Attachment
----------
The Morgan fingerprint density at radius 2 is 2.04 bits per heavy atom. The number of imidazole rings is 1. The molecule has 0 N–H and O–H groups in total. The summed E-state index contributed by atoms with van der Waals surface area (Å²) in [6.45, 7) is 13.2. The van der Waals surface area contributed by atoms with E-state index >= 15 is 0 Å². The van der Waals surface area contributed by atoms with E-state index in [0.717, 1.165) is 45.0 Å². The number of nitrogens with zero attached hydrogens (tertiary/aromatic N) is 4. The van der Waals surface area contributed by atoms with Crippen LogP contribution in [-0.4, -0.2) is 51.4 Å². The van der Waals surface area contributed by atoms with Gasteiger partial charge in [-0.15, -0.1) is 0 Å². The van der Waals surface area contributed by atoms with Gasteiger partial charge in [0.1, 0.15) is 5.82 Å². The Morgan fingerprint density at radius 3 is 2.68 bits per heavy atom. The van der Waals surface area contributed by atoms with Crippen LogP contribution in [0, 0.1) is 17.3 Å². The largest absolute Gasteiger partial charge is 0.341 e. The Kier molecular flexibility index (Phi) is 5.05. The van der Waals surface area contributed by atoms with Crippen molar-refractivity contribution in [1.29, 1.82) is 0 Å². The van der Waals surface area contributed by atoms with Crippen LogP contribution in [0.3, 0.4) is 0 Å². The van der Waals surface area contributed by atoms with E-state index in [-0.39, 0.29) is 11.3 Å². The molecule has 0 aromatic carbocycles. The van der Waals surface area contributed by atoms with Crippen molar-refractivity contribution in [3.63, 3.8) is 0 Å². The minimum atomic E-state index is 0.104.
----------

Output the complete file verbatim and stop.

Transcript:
The Morgan fingerprint density at radius 2 is 2.04 bits per heavy atom. The number of imidazole rings is 1. The molecule has 0 N–H and O–H groups in total. The summed E-state index contributed by atoms with van der Waals surface area (Å²) in [6.45, 7) is 13.2. The van der Waals surface area contributed by atoms with E-state index >= 15 is 0 Å². The van der Waals surface area contributed by atoms with E-state index in [0.717, 1.165) is 45.0 Å². The number of nitrogens with zero attached hydrogens (tertiary/aromatic N) is 4. The van der Waals surface area contributed by atoms with Crippen LogP contribution in [-0.4, -0.2) is 51.4 Å². The van der Waals surface area contributed by atoms with Gasteiger partial charge in [-0.15, -0.1) is 0 Å². The van der Waals surface area contributed by atoms with Gasteiger partial charge in [0.1, 0.15) is 5.82 Å². The Morgan fingerprint density at radius 3 is 2.68 bits per heavy atom. The van der Waals surface area contributed by atoms with Crippen LogP contribution in [0, 0.1) is 17.3 Å². The largest absolute Gasteiger partial charge is 0.341 e. The Kier molecular flexibility index (Phi) is 5.05. The van der Waals surface area contributed by atoms with Crippen molar-refractivity contribution in [1.29, 1.82) is 0 Å². The van der Waals surface area contributed by atoms with Crippen LogP contribution in [0.3, 0.4) is 0 Å². The van der Waals surface area contributed by atoms with E-state index in [-0.39, 0.29) is 11.3 Å². The molecule has 0 aromatic carbocycles. The van der Waals surface area contributed by atoms with Crippen molar-refractivity contribution in [3.63, 3.8) is 0 Å². The minimum atomic E-state index is 0.104.